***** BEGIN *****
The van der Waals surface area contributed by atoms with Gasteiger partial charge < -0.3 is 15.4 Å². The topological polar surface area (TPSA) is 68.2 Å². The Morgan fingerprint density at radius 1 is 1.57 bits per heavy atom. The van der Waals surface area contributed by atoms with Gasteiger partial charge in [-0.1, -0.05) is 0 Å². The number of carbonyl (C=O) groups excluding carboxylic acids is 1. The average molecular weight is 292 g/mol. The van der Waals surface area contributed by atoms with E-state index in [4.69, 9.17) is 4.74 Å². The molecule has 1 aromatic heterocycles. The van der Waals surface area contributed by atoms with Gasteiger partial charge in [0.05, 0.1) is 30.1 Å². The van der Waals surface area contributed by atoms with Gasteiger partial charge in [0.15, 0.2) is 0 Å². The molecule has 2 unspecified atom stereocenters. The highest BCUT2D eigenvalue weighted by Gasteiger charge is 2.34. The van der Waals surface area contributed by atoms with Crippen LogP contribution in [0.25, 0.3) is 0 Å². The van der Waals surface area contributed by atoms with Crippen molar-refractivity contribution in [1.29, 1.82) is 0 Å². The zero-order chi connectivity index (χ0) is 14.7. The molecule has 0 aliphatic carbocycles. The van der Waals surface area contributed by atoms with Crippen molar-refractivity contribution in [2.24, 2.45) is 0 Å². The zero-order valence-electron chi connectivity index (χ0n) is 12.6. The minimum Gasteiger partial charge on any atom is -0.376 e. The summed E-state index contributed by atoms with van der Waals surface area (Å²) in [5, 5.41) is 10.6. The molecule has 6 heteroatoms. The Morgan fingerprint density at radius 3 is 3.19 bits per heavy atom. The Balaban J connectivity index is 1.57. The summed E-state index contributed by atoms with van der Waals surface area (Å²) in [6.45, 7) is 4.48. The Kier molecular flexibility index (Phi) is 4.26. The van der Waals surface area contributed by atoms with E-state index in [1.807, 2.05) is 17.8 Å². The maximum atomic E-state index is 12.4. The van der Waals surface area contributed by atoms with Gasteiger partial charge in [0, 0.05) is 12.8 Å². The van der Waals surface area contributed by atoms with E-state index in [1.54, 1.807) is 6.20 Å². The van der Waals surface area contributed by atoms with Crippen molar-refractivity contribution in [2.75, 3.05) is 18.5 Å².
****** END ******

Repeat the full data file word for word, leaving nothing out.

The van der Waals surface area contributed by atoms with Gasteiger partial charge < -0.3 is 15.4 Å². The topological polar surface area (TPSA) is 68.2 Å². The Morgan fingerprint density at radius 1 is 1.57 bits per heavy atom. The van der Waals surface area contributed by atoms with Gasteiger partial charge in [-0.1, -0.05) is 0 Å². The number of carbonyl (C=O) groups excluding carboxylic acids is 1. The average molecular weight is 292 g/mol. The van der Waals surface area contributed by atoms with E-state index in [4.69, 9.17) is 4.74 Å². The molecule has 1 aromatic heterocycles. The van der Waals surface area contributed by atoms with Gasteiger partial charge in [0.05, 0.1) is 30.1 Å². The van der Waals surface area contributed by atoms with Gasteiger partial charge in [0.15, 0.2) is 0 Å². The molecule has 2 unspecified atom stereocenters. The highest BCUT2D eigenvalue weighted by Gasteiger charge is 2.34. The van der Waals surface area contributed by atoms with Crippen LogP contribution in [0.25, 0.3) is 0 Å². The van der Waals surface area contributed by atoms with Crippen molar-refractivity contribution in [1.29, 1.82) is 0 Å². The zero-order chi connectivity index (χ0) is 14.7. The molecule has 0 aliphatic carbocycles. The van der Waals surface area contributed by atoms with Crippen molar-refractivity contribution in [2.24, 2.45) is 0 Å². The zero-order valence-electron chi connectivity index (χ0n) is 12.6. The minimum Gasteiger partial charge on any atom is -0.376 e. The summed E-state index contributed by atoms with van der Waals surface area (Å²) in [5, 5.41) is 10.6. The molecule has 6 heteroatoms. The Morgan fingerprint density at radius 3 is 3.19 bits per heavy atom. The Balaban J connectivity index is 1.57. The summed E-state index contributed by atoms with van der Waals surface area (Å²) in [6.45, 7) is 4.48. The Kier molecular flexibility index (Phi) is 4.26. The van der Waals surface area contributed by atoms with E-state index in [1.807, 2.05) is 17.8 Å². The maximum atomic E-state index is 12.4. The van der Waals surface area contributed by atoms with Gasteiger partial charge in [0, 0.05) is 12.8 Å². The van der Waals surface area contributed by atoms with E-state index in [1.54, 1.807) is 6.20 Å². The van der Waals surface area contributed by atoms with Crippen molar-refractivity contribution in [2.75, 3.05) is 18.5 Å².